Verses 29-53 The making up of the marriage between Isaac and Rebekah is told very particularly. We are to notice God's providence in the common events of human life, and in them to exercise prudence and other graces. Laban went to ask Abraham's servant in, but not till he saw the ear-ring, and bracelet upon his sister's hands. We know Laban's character, by his conduct afterwards, and may think that he would not have been so free to entertain him, if he had not hoped to be well rewarded for it. The servant was intent upon his business. Though he was come off a journey, and come to a good house, he would not eat till he had told his errand. The doing our work, and the fulfilling our trusts, either for God or man, should be preferred by us before our food: it was our Saviour's meat and drink, ( John 4:34 ) . He tells them the charge his master had given him, with the reason of it. He relates what had happened at the well, to further the proposal, plainly showing the finger of God in it. Those events which to us seem the effect of choice, contrivance, or chance, are "appointed out" of God. This hinders not, but rather encourages the use of all proper means. They freely and cheerfully close with the proposal; and any matter is likely to be comfortable, when it proceeds from the Lord. Abraham's servant thankfully acknowledges the good success he had met with. He was a humble man, and humble men are not ashamed to own their situation in life, whatever it may be. All our temporal concerns are sweet if intermixed with godliness.

Verses 54-67 Abraham's servant, as one that chose his work before his pleasure, was for hastening home. Lingering and loitering no way become a wise and good man who is faithful to his duty. As children ought not to marry without their parents' consent, so parents ought not to marry them without their own. Rebekah consented, not only to go, but to go at once. The goodness of Rebekah's character shows there was nothing wrong in her answer, though it be not agreeable to modern customs among us. We may hope that she had such an idea of the religion and godliness in the family she was to go to, as made her willing to forget her own people and her father's house. Her friends dismiss her with suitable attendants, and with hearty good wishes. They blessed Rebekah. When our relations are entering into a new condition, we ought by prayer to commend them to the blessing and grace of God. Isaac was well employed when he met Rebekah. He went out to take the advantage of a silent evening, and a solitary place, for meditation and prayer; those divine exercises by which we converse with God and our own hearts. Holy souls love retirement; it will do us good to be often alone, if rightly employed; and we are never less alone than when alone. Observe what an affectionate son Isaac was: it was about three years since his mother died, and yet he was not, till now, comforted. See also what an affectionate husband he was to his wife. Dutiful sons promise fair to be affectionate husbands; he that fills up his first station in life with honour, is likely to do the same in those that follow.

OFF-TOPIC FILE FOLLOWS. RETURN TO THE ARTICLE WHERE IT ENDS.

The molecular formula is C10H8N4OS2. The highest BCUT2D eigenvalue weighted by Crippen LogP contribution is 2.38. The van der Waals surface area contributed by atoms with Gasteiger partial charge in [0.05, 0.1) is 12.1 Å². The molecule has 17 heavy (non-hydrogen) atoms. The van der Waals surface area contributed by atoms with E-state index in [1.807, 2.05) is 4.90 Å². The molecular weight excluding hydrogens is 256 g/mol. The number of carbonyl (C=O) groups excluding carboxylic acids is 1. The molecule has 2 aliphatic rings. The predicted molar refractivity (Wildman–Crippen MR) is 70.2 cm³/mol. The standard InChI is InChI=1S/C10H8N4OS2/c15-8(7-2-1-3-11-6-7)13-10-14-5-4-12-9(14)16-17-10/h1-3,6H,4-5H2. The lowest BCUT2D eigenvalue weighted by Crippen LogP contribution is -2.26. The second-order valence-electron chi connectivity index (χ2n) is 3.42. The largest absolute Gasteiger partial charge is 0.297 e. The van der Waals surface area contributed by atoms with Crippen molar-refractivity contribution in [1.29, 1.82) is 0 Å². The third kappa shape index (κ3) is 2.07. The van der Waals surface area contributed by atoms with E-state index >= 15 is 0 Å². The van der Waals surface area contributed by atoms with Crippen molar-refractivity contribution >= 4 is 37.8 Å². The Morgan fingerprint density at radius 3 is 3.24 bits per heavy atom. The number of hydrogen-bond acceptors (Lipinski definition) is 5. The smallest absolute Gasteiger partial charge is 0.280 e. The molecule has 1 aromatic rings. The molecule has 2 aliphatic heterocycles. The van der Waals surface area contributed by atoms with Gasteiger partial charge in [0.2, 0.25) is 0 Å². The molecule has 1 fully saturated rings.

Footnotes 7

  • [a]. See the use of µ? p?te in a somewhat similar case, 2 Tim 2. 25.
  • [b]. Heb. caused to kneel down. Gr. caused to sleep.
  • [c]. i.e. Nachor.
  • [d]. Gr. spoken my words.
  • [e]. Gr. from herself.
  • [f]. Gr. run away.
  • [g]. Lit. all the words which. Hebraism.

Chapter Summary

INTRODUCTION TO GENESIS 24

This chapter shows Abraham's concern to get a suitable wife for his son Isaac, for which purpose he commits the affair into the hands of his eldest servant, and makes him swear that he will not take one from among the Canaanites, but out of his own country, and from among his own kindred, Ge 24:1-4; which his servant agreed to, after having the nature of his charge, and of the oath, explained to him, Ge 24:5-9; upon which he departed to Mesopotamia, and coming to the city of Nahor, and to a well near it, he prayed for success, and desired direction by a token, which was granted him, Ge 24:10-22; and inquiring of the damsel, who answered to the token, whose daughter she was, and whether they had room for him and his in their house; and an agreeable answer being returned, he gave thanks to God that had directed him, and had so far made his journey prosperous, Ge 24:23-27; the damsel acquainting her parents whom and what she met with at the well, a brother of her steps out, and invites the servant in, and makes him welcome, Ge 24:28-33; but before he would eat anything, he tells his errand he was come upon, at the instance of his master; how, he had prayed for direction, and was heard, and for which he had given thanks, Ge 24:34-48; and then treats with the relations of the damsel about her marriage to his master's son, to which they agreed, Ge 24:49-51; and after having blessed God, and given his presents he brought with him to the damsel, and her family, and ate and drank with them, was for departing the next morning, Ge 24:52-54; but the friends of the damsel being desirous of her stay with them some few days, and he urgent to be gone, the affair was referred to her, and she agreed to go with him directly, Ge 24:55-58; upon which they dismissed her with their blessing, Ge 24:59,60; who being met by Isaac in the way, was received and introduced into his mother's tent, and married by him, Ge 24:61-67.

Genesis 24 Commentaries

The Brenton translation of the Septuagint is in the public domain.